Weekly Offshore Rig Review: Riding the Cycle


Over the last two weeks, we have examined the expected utilization levels for jackups and floating rigs over the next four months. This week, we'll take a broader look at the long term future of the worldwide offshore and land rig fleets.

In order to provide rig utilization forecasts, our modeling team has created the RigOutlook projection model. The model's purpose is to determine the point in time at which the market will see peak demands for the particular rig types being studied and determine the length of each demand cycle.

These utilization cycles are key to the RigOutlook model, as the system utilizes historical information on rig utilization, fleet size, day rates and other factors to uncover and model the industry dynamics. These cycles of rig demand and the factors that affect that demand over time can be projected into the future to predict likely rig demand for the next ten years.

Rig Utilization Cycles
Each rig utilization cycle is defined as the period of time from a nadir, or low point, in utilization through a peak in utilization and back down to another low point. Thus, each cycle contains a period of expansion, which is the first portion of the cycle from the low point to the peak in utilization, and a period of contraction, which begins with the peak in utilization and ends at the next low point in utilization. The expansion period is generally the longer portion of the cycle, accounting for about 55% of the length of the cycle over the past 16 years.

The nature of the oil and gas industry, with its tendency towards boom and bust cycles, tends to enforce this pattern. As commodity prices rise, so does rig utilization. Increased rig utilization means more discoveries and increased production. Increased production increases supplies, which in turn leads to lower prices. When prices fall, rig utilization begins to fall as well. The cycles within each rig type vary somewhat in their relationship to the overall market and specific commodities, but in general, rig utilization follows the cycles in oil and natural gas prices with a six to twelve month lag time.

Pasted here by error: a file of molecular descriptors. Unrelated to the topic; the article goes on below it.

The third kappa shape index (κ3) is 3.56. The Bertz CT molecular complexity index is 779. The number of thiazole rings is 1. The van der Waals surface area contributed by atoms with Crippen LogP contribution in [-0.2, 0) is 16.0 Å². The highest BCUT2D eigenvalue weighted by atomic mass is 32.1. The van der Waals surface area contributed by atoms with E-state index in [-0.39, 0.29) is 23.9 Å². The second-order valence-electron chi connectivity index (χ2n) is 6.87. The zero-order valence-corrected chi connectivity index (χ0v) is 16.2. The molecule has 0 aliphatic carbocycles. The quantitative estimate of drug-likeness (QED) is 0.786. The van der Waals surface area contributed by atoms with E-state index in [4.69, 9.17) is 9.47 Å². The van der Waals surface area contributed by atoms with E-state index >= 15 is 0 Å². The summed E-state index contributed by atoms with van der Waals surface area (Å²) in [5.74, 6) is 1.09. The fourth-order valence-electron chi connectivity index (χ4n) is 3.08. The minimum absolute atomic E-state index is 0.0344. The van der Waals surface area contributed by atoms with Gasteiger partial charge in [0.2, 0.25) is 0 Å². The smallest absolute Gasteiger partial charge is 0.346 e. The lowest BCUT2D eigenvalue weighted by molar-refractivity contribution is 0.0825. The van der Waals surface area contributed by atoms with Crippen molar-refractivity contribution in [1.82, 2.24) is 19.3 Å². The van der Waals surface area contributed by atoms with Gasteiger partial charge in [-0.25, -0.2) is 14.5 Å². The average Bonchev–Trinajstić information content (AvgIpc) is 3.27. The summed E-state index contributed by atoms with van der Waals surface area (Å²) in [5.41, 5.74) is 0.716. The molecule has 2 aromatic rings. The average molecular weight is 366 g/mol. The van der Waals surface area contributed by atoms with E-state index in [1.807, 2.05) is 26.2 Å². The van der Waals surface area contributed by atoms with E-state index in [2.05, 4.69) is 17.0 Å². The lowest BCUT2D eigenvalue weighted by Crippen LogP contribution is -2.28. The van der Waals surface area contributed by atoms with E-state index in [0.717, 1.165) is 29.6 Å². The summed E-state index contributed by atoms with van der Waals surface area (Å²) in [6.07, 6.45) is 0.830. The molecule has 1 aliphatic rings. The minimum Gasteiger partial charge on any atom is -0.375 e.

The Current Utilization Cycle
Currently, the worldwide rig market (including jackups, semisubs, drillships, and land rigs) is in the midst of one of its longest cycles ever seen, and certainly the longest cycle in the last twenty years. The current utilization cycle began in mid-2002, when utilization began rising from a low point of less than 2,000 contracted rigs. As such, it has been ongoing for more than 50 months, and it has yet to reach its peak. The current cycle is forecast to last for more than 30 more months before reaching a new low point in utilization.

For the period from 1990 to 2006, which included three complete rig utilization cycles, the average cycle length was 40 months. That is more than a year shorter than the ongoing expansion phase of the current cycle, and less than half the overall predicted length of the current cycle. The extended length of the current cycle is attributable to a variety of factors including strong growth in oil demand from India and China, continued political uncertainty in the Middle East and Africa, and the growing involvement of large investors in the commodities markets, among other factors. All of these factors have contributed to historically high oil prices which have driven demand for both offshore and land rigs.

Future Rig Utilization Cycles
In the coming years, rig utilization cycles are expected to return to the shorter cycles seen before this current period. Expansion periods will be significantly shorter, lasting about two years, as opposed to the current 5 year expansion. However, utilization will likely be starting from a much higher point than it did during this current cycle. As mentioned earlier, the current utilization expansion started at a time when about 2,000 rigs were contracted. In the next ten years, utilization is not predicted to fall below 2,500 rigs at the lowest points in the utilization cycles. Thus, there will not be as much room for growth in future cycles because the available pool of non-contracted rigs will be much smaller than it was in 2002 when the current cycle began.

Get the Details
For more information and detailed long-term predictions of utilization over the next 10 years for each type of rig, contact us today about the RigOutlook Worldwide Long Term Rig Demand report. This 35 page report provides an overview of expected rig utilization for jackups, semisubmersibles, drillships, and land rigs that details the future utilization cycles for each type of rig through 2016. This predictive model has proven to be highly accurate over the last six months, with its predictions falling within less than 0.5% margin of error for predictions created in March for the rest of this year. So, if you want to know when rig utilization will peak and fall, you can trust RigOutlook for an accurate prediction. Contact Tony Beebe via email at tbeebe@rigzone.com or call our offices at +1-281-345-4040 for details on the RigOutlook reports and how you can subscribe.